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RESTful Timers in JavaEE

Learn how you can expose a simple RESTful interface to work with EJB Timers.

· Java Zone

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The EJB @Schedule annotation comes in handy in case you need to create timers automatically. One can use cron-like expression to configure the appropriate schedule. If you need more flexibility, the good old TimerService works like a charm.

Quick background

  • The TimerService interface was Introduced in EJB 2.1 [yeah .. J2EE days ! ;-) ]
  • Used to create Timer objects programmatically
  • Used to work in conjunction with an implementation of the TimedObject interface [pre EJB 3.0] to serve as a call back for timer triggers
  • Since EJB 3.0, the @Timeout annotation was used to mark a method in a (stateless/singleton/message driven) bean to act as the receiver of timer call backs from the EBJ container
  • Things were further improved in EJB 3.1 with the introduction of ScheduleExpression which allowed fine grained timer scheduling – this was the programmatic equivalent of @Schedule

EJB Timer related components (for quick reference)

RESTful Timers

One can easily expose a simple RESTful interface to work with EJB Timers. Actions such as creating timers, fetching timer details as well cancelling timers can be executed on the fly.

A simple implementation is available via this Github project. It’s a simple Java EE 7 Maven project built on Netbeans. You should be able to set it up easily.

Here is a gist

  • POST a request to schedule a timer (JSON/XML payload representing the schedule configuration)

  • @POST
    @Consumes({MediaType.APPLICATION_XML, MediaType.APPLICATION_JSON})
    public Response schedule(@HeaderParam("name") final String timerName, final ScheduleConfiguration config) {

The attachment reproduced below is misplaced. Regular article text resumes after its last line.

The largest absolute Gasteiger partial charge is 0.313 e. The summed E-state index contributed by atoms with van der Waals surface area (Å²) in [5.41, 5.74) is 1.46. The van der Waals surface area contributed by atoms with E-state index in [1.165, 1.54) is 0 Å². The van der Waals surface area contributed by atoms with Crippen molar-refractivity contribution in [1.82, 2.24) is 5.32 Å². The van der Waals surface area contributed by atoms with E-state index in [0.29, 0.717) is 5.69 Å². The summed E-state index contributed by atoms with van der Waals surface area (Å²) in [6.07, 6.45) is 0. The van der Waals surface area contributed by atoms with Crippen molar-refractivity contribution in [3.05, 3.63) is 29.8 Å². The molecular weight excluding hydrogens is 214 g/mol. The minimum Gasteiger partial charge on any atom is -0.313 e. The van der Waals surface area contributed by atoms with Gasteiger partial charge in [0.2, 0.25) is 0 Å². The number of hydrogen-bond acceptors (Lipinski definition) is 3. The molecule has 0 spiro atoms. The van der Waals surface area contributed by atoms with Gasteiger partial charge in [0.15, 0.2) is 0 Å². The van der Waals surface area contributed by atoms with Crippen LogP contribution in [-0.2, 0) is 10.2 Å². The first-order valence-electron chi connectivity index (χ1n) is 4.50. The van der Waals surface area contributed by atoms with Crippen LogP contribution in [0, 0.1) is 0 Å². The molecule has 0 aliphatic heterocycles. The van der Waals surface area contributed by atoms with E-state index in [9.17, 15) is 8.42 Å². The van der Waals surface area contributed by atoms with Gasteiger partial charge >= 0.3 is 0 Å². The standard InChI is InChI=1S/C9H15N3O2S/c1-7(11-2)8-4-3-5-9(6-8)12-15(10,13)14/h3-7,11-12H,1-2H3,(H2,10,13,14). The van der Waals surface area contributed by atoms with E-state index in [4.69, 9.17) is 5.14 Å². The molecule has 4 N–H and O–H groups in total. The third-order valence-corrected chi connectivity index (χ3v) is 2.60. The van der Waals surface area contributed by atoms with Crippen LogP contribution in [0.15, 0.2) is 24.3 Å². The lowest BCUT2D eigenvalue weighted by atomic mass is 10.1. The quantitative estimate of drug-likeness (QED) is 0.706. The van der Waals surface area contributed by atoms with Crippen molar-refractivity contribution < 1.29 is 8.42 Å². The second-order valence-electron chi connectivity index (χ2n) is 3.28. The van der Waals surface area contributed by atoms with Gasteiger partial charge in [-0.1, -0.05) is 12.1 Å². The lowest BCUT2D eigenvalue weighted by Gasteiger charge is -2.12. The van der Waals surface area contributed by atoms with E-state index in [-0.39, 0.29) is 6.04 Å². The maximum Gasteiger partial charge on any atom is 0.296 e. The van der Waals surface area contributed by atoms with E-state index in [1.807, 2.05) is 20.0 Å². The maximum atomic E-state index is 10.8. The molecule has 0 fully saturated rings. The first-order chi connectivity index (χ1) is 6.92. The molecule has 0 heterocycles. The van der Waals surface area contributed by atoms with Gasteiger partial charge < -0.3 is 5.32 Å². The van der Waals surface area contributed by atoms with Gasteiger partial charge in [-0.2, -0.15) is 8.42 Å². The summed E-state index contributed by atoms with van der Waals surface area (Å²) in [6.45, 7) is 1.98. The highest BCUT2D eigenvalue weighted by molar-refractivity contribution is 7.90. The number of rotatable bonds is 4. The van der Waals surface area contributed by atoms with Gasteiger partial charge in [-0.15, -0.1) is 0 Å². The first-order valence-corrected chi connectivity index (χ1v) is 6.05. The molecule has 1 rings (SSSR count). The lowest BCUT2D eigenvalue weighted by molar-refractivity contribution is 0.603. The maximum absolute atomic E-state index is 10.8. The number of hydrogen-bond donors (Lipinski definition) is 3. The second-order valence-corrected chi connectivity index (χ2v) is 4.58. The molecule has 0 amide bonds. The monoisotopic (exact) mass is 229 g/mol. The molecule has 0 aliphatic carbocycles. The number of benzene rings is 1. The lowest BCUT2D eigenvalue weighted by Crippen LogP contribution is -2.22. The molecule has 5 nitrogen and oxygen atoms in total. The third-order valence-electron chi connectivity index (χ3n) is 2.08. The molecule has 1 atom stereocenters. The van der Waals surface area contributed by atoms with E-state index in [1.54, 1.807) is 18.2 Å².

auditScheduler.schedule(from(config), new TimerConfig(timerName, config.isPersistent()));
        return Response.created(UriBuilder.fromResource(AuditSchedulerResource.class).path(timerName).build(timerName)).build();
    }


  • GET all active timers and their respective details (JSON/XML representation)
  • @GET
    @Produces({MediaType.APPLICATION_XML, MediaType.APPLICATION_JSON})
    public Response getAllTimers() {
        List<String> ejbTimers = auditScheduler.getAllTimers();
        List<ScheduledTimerInfo> timers = ejbTimers.stream().map((id) -> auditScheduler.getTimerInfo(id)).collect(Collectors.toList());
        GenericEntity<List<ScheduledTimerInfo>> entities = new GenericEntity<List<ScheduledTimerInfo>>(timers) {};
        return Response.ok(entities).build();
    }


  • GET information for a specific timer (JSON/XML representation)
  • @GET
    @Path("{id}")
    @Produces({MediaType.APPLICATION_XML, MediaType.APPLICATION_JSON})
    public Response getTimerInfo(@PathParam("id") String name) {
        ScheduledTimerInfo info = auditScheduler.getTimerInfo(name);
        return Response.ok(info).build();
    }


  • DELETE (cancel) an existing timer
  • @DELETE
    @Path("{id}")
    public void cancel(@PathParam("id") String name) {
        auditScheduler.cancel(name);
    }


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    The Java Zone is brought to you in partnership with ZeroTurnaround. Check out this 8-step guide to see how you can increase your productivity by skipping slow application redeploys and by implementing application profiling, as you code!

    Topics:
    timer ,scheduling ,scheduler ,ejb ,rest ,timers ,java ee 7

    Published at DZone with permission of Abhishek Gupta, DZone MVB. See the original article here.

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